Monguno said the incessant attacks on the communities along the Damaturu-Maiduguri road axis had forced the residents of the communities to flee to refugee camps in Maiduguri for safety.

Hon Abdurazaq Namdas, while speaking, described the upsurge in attacks by Boko Haram in the North-east and increasing insecurity across the country as worrisome, but opposed the idea of removing all the personnel currently serving in the area, saying their experience was still needed to assist those that will be sent to work there.

He reminded the House that the Nigerian constitution allows the President to invite the military to intervene in internal security of the nation, but stressed the need to retrain and equip the police to properly handle internal security in the country.

On his part, Hon. Francis Waive, said the issue of insecurity in the country had gone beyond the issue of one zone, stressing that every Nigerian should be concerned about what is going on in the country. He noted that the Service Chiefs should ask themselves whether they have performed creditably well and whether they are proud of what they have achieved since their appointment in 2015.

He therefore called on the Service Chiefs to resign, while also calling on the President to take another look at the Service Chiefs with a view to replacing them with fresh hands, who will bring fresh ideas into the security system in the country.

Adding her voice to the debate, Hon Beni Lar, argued that the North Eastern part of the country has gradually been brought to a standstill with the resurgence in activities of Boko Haram.

She said the lawmakers could not sit back and watch as if nothing was happening. She also questioned the intelligence gathering mechanism of the military, which she said appeared to be lacking, adding that Boko Haram seemed to be ahead of the Nigerian military in terms of intelligence gathering.

The Minority Leader, Hon. Ndudi Elumelu, in his contribution called for more investment in equipment for the security agencies and stressed that there was no way you can ask policeman to rescue you when he is poorly equipped.

He alleged that some Nigerians are making money out of the system and would not want the insurgency to end, questioning however the capacity and motivation of the security agents to carry on with the fight.

Elumelu noted that the Service Chiefs were not showing good example and had outlived their usefulness, adding that, “The best thing for them to do is to take a bow and go. If you don’t know when to leave, then you will be eased out.” He said Nigerians must be told that some people are feeding fat on the system and that, “People are stealing money and not doing what they are supposed to do”.

After the long debate, the House called on “all the service chiefs to resign immediately, failing which the President should remove them.”

Earlier, before the motion was taken, House Speaker, Hon. Femi Gbajabiamila decried the spate of insecurity in the country, saying neither the security institutions nor political leaders can afford to hold on too tightly to a status quo whose frustrating limitations are painfully evident, whilst reflexively rejecting innovations that may improve the country’s fortunes if properly implemented.

He noted that all people of conscience mourned the loss of a reverend and a senior member of the Christian Association of Nigeria (CAN) in Adamawa State, Mr. Lawan Adimi, who was recently executed by the Boko Haram sect.

He however added that in the midst of mourning, their hearts were broken once more by the release of a video depicting the gruesome assassination of Mr. Ropvil Dalep Daciya, a student from Plateau State, who was abducted by suspected Boko Haram terrorists on his way back to school at the University of Maiduguri.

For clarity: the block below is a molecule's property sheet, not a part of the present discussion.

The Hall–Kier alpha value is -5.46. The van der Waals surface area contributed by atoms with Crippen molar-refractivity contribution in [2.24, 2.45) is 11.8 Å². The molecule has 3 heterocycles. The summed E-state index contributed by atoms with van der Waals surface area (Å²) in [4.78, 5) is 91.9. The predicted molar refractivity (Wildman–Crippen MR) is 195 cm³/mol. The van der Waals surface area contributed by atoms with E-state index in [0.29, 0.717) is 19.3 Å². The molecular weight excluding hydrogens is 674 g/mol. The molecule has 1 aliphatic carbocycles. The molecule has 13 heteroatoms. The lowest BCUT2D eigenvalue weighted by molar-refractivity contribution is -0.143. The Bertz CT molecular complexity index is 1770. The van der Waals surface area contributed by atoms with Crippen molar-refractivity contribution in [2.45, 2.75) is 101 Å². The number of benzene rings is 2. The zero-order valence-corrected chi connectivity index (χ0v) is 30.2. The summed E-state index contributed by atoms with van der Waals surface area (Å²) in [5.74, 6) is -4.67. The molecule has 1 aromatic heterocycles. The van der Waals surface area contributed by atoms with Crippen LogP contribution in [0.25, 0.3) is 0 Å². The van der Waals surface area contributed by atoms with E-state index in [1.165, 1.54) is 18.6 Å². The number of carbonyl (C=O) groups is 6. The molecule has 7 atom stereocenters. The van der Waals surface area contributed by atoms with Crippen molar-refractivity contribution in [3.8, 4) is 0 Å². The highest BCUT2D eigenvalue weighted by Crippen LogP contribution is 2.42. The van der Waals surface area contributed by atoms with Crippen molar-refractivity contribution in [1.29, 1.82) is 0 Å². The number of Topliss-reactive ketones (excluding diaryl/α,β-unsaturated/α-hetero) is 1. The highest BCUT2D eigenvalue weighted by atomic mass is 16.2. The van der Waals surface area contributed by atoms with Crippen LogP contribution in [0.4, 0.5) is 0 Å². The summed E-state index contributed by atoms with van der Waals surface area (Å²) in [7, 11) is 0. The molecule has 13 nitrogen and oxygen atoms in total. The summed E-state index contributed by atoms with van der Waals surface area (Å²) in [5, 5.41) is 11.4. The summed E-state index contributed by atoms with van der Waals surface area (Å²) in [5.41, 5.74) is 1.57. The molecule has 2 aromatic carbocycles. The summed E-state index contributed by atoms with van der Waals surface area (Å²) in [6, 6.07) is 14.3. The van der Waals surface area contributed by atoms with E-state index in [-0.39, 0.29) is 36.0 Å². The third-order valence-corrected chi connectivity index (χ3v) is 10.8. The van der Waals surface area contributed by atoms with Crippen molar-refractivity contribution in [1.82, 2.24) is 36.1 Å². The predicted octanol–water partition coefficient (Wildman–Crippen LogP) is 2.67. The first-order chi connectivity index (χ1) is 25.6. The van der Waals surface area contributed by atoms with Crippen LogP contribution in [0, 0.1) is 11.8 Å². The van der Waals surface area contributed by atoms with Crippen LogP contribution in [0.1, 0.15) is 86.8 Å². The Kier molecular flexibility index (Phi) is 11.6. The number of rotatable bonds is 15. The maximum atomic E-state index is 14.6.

Gbajabiamila however said to overcome the country’s overwhelming national security challenges required everyone that would be willing to accept new approaches and consider novel ideas.

“Neither the security institutions nor political leaders can afford to hold on too tightly to a status quo whose frustrating limitations are painfully evident, whilst reflexively rejecting innovations that may improve our fortunes if properly implemented.

“Our cup of endurance has run over and we are no longer willing to labour under these dark clouds of random violence inflicted upon our people by faceless cowards whose ends we do not understand, and whose means we do not know. God forbid that it is now our nation’s fate to live forever under the threat of abduction and murder.

“What gaps and weaknesses continue to exist in the national security infrastructure that makes us more susceptible to the machinations of those who seek to achieve wealth and power through brutal violence? How do we achieve for all our people, a just and honourable peace?

“These questions are never too far from my mind, and I know that it is the same for you too, because often it is you who are at the frontlines responding to the concerns of constituents, who have themselves been victimised and those who fear that the moment of their own affliction is only a matter of time and circumstance.

“This House will shortly take action to put these questions before those agencies of our national security to whom our constitution and other legislation have granted the powers and the resources to ensure the safety and security of all our people.”

A day after the National Assembly’s call on the service chiefs to resign, the President held a meeting with the security chiefs in the State House in Abuja but rather than relieving the security chiefs of their duties, President Buhari at the end of the closed-door meeting only gave an assurance that government would continue to do its best possible to secure the nation.

Time will, however, tell if the Executive will hearken to the voice of the legislature that the service chiefs had overstayed their welcome in tackling security challenges facing the nation and should therefore be sacked, having in mind that the 479-man National Assembly spoke the minds of the over 200 million Nigerians they represent.